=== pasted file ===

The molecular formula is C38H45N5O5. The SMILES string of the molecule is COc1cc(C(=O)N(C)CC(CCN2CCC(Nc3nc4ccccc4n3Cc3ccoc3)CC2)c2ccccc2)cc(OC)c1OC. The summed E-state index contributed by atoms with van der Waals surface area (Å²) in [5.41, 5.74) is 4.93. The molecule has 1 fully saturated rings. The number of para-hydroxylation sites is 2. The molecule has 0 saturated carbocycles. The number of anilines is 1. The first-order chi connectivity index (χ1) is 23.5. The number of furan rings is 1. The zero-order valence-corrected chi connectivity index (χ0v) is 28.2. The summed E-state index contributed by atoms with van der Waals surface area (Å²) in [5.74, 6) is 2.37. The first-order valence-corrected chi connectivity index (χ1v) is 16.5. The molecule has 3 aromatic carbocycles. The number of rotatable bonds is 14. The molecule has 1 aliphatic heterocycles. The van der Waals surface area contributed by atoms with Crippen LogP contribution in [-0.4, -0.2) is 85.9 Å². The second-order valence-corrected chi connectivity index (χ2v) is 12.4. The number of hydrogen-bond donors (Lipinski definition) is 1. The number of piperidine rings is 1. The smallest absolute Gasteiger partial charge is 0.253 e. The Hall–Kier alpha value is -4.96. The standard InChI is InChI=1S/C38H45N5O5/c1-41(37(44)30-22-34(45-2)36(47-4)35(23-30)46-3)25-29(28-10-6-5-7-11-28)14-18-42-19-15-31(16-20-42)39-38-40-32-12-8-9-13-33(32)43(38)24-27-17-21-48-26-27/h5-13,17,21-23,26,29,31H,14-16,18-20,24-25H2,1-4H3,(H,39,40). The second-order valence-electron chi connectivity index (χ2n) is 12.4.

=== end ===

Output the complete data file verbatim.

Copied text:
The molecular formula is C38H45N5O5. The SMILES string of the molecule is COc1cc(C(=O)N(C)CC(CCN2CCC(Nc3nc4ccccc4n3Cc3ccoc3)CC2)c2ccccc2)cc(OC)c1OC. The summed E-state index contributed by atoms with van der Waals surface area (Å²) in [5.41, 5.74) is 4.93. The molecule has 1 fully saturated rings. The number of para-hydroxylation sites is 2. The molecule has 0 saturated carbocycles. The number of anilines is 1. The first-order chi connectivity index (χ1) is 23.5. The number of furan rings is 1. The zero-order valence-corrected chi connectivity index (χ0v) is 28.2. The summed E-state index contributed by atoms with van der Waals surface area (Å²) in [5.74, 6) is 2.37. The first-order valence-corrected chi connectivity index (χ1v) is 16.5. The molecule has 3 aromatic carbocycles. The number of rotatable bonds is 14. The molecule has 1 aliphatic heterocycles. The van der Waals surface area contributed by atoms with Crippen LogP contribution in [-0.4, -0.2) is 85.9 Å². The second-order valence-corrected chi connectivity index (χ2v) is 12.4. The number of hydrogen-bond donors (Lipinski definition) is 1. The number of piperidine rings is 1. The smallest absolute Gasteiger partial charge is 0.253 e. The Hall–Kier alpha value is -4.96. The standard InChI is InChI=1S/C38H45N5O5/c1-41(37(44)30-22-34(45-2)36(47-4)35(23-30)46-3)25-29(28-10-6-5-7-11-28)14-18-42-19-15-31(16-20-42)39-38-40-32-12-8-9-13-33(32)43(38)24-27-17-21-48-26-27/h5-13,17,21-23,26,29,31H,14-16,18-20,24-25H2,1-4H3,(H,39,40). The second-order valence-electron chi connectivity index (χ2n) is 12.4.